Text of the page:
1. From LA Edwards “I thought that your list was great, but I have a few items that could be added. I wanted to send it to you in an email rather than post it as I felt it was a bit lengthily. As a fellow scientist, I would suggest using glass products whenever possible instead of any form of plastic product especially when coming into contact with food. When plastics heat by either the sun, microwave, dishwasher, etc, plastics leach from their containers into the food. This has been shown to cause cancers and hormone mimicking disorders that are hazardous to your health, especially in children. Stay clear of non stick surfaces and non-stick pans as they contain chemicals like Gortex or Scotchguard, also have been shown to cause certain forms of cancers and hormone mimicking illnesses. Stay away from microwave popcorn it is the worst. Stay away from fast food restaurants, not only do they use less than wonderful meat products and other non Eco-friendly products, they typically use plastic to store their food in and paper bags. the best message is to stay away from anything plastic. Think back to before we had all of the conveniences, and use glass and stainless steel. Keep junior safe by keeping him/her away from plastic lunch pails and bags to put his or her food into. Eco-friendly totes are also great. Keep kids away from any product that contains plastic or that they would put in their mouths. Use glass baby bottles, try to find the eco- friendly nipples for the bottles. Stay away from carpets that have been treated with stain protectors, or any product that boasts it is stain resistant. These chemicals have been shown to cause cancer and other health related issues. Opt instead for cork or bamboo flooring or another form of renewable resource. Stay out the sun use protective layers in lieu of sunscreen as sunscreen has been proven to cause certain forms of cancer, especially in young children. These are but a few of the more important additions to living a green life. It is a challenge especially considering everything now days is made from one of these horrible products. It is also why we have seen an increase in many diseases, allergies, cancers, etc. I hope this helps you. Again, I think you did a fabulous job putting together the list. I enjoy reading your blog a lot because there is always something to take home from reading it. You have a gift in that you can communicate your ideas in a way for the average non-scientific mind to understand. That is not an easy task. Great job. I look forward to reading your blog. Keep up the great work keeping people informed.”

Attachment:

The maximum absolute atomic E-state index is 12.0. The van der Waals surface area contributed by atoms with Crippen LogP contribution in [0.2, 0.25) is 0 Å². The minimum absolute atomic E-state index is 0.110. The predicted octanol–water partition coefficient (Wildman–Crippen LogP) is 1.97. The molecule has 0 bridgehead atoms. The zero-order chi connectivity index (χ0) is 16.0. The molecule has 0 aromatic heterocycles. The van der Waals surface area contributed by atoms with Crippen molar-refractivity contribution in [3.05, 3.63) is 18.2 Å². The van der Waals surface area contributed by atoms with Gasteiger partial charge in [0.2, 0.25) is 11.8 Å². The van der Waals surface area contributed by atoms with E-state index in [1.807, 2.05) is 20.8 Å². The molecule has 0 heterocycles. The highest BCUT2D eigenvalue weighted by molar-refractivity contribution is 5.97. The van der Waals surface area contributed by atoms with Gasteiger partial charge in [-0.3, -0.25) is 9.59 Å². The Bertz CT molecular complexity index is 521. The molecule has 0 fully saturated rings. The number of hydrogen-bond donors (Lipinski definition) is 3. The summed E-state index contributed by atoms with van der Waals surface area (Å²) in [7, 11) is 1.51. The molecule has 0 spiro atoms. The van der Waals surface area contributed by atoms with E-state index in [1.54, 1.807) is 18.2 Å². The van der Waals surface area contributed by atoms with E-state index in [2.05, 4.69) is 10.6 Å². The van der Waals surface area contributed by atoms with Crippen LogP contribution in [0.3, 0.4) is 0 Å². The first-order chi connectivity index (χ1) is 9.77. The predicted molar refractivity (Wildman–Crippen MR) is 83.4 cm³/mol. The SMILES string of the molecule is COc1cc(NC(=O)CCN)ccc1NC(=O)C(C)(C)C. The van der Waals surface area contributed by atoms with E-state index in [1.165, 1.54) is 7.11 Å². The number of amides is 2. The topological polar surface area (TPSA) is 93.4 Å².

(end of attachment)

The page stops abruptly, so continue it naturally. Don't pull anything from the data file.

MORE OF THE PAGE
2. Here is another one to add to the list: Paint your roof white. It could offset 150 billion tons of CO2. http://news.discovery.com/earth/cool-white-roofs-a-big-help-120417.html?utm_medium=twitter&utm_source=dlvr.it#mkcpgn=rssnws1

  3. plasticfreebeth says:

    Thanks for including my post about skipping plastic produce bags. I agree with LA Edwards above: avoid products and packaging made from plastic, no matter whether it’s advertised as “safe” or not. All plastics are fraught with environmental and health problems.